BIRMINGHAM, Alabama — A lady always knows when to take her leave.
Susannah Mushatt Jones—known to her family as “Tee” and to others as “Miss Susie”—stayed longer than most. One hundred sixteen years, three hundred and eleven days, to be exact. This granddaughter of former slaves and daughter of sharecroppers was the last living American born in the 19th century. She lived long enough to see women vote, the first black family move into the White House and her relative Helenor T. Bell become Hayneville, Alabama’s first African-American mayor.
Much has been written about Miss Susie, who had no biological children of her own but nurtured those of her siblings, raised more than a few as a nanny up north, and claimed over 50 godchildren. It might be tempting to reduce her story to a few lines about her taste for bacon or affinity for fine underpinnings. The widespread attention and accolades she received for longevity were also a well-deserved crown.
But Miss Susie—who was born July 6, 1899, and died May 12—didn’t just exist. According to Reverend Al Sharpton, “her quiet activism and fighting spirit summarize her legacy best.”
A strong will got her out of Hayneville’s fields and persuaded her parents to send her to The Calhoun School, a boarding school for African-American women—when education for her race and gender was a rare privilege. When the prospect of studying at Tuskegee Institute proved too expensive, Miss Susie headed north during the Great Migration in search of better opportunities. She sent money home to her family and church and founded the Calhoun Club, which provided scholarships that made it possible for other students to attend college.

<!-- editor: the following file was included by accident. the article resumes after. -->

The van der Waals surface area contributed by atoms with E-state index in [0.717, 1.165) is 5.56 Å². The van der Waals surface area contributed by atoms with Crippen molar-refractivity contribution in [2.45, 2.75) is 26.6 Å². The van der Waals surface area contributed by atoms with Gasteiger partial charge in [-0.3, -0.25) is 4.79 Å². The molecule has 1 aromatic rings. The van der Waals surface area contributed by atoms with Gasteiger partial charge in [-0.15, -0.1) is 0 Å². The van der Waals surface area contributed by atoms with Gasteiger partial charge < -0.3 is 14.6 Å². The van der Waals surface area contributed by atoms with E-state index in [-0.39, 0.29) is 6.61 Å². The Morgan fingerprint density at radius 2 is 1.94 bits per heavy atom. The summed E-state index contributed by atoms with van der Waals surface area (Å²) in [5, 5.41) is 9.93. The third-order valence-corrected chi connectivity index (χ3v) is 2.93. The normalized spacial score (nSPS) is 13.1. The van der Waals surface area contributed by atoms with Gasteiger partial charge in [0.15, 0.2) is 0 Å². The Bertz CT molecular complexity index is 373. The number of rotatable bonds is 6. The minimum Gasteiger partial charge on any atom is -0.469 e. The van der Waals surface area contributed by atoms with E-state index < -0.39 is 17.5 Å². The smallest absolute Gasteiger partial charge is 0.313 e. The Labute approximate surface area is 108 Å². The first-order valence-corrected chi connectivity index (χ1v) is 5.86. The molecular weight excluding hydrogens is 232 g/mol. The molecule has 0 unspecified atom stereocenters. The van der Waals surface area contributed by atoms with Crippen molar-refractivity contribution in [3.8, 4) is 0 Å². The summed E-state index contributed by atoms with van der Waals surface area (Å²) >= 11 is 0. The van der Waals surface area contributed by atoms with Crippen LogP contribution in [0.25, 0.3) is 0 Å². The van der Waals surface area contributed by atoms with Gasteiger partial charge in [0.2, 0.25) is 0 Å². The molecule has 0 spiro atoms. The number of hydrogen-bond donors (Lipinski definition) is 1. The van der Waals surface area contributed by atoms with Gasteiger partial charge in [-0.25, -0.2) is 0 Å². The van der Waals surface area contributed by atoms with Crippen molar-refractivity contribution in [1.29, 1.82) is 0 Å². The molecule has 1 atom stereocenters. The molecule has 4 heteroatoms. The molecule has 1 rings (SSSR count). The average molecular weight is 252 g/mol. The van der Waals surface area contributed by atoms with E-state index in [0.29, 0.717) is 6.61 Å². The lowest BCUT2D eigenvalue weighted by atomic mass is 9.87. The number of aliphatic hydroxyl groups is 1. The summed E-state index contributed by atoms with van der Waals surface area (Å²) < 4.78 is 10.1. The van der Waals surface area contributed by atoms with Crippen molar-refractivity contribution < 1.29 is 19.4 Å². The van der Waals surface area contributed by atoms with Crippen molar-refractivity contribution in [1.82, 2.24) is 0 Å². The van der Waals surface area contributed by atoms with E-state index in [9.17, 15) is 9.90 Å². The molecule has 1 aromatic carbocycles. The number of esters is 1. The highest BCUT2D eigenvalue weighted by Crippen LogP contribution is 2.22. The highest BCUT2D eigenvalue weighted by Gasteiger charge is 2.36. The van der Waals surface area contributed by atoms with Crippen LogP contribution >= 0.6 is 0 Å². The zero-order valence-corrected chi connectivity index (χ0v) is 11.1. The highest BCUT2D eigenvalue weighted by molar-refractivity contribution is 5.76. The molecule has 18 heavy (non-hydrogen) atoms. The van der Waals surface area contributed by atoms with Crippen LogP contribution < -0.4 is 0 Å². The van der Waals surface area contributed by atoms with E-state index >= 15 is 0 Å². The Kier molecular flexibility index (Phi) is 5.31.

Toward the end of her life, after having lived in New Jersey and then in New York for decades, she simply wanted to go home. An airline offered to fly her there, niece Lois Mushatt Judge said, but by then Miss Susie was too frail to travel.
But when she died they brought her back to the Black Belt, for a final drive in a fine, white Cadillac coach. As it made its way slowly down Highway 21 South on Saturday, neighbors not only slowed down, they pulled off the road to let the funeral procession pass.
They drove past the grand courthouse in the town square. Past the deserted farmers’ market and Rebel Field, over four bridges and beyond the swamplands, pastures and mossy trees lining County Road 33. Past the road renamed in Miss Susie’s memory—the road that leads to family land and The Calhoun School (now a modern high school).
They brought her over the red clay and gravel lane lined with lavender and yellow wildflowers to Greater Mount Olive A.M.E. Zion Church. They came from New York, Virginia, Kentucky, Indiana, Florida, California, and beyond—to bear witness to her life, to share how she touched them, to thank her for urging them to better themselves through education, and for helping them to do so with her own hard-earned money. They gathered to remember how their beloved Tee commanded the attention of the world, just by continuing to breathe.
It was a celebration fit for a queen.
The church’s cut glass chandeliers and scarlet-paned windows cast a warm glow as the Mushatt family was seated and the hymn “When Peace, Like a River” soared from the choir.
Under a blanket of pink roses and lilies, a closed, pink casket with rose-gold accents rested, flanked by the American and Christian flags.
Miss Susie was finally home.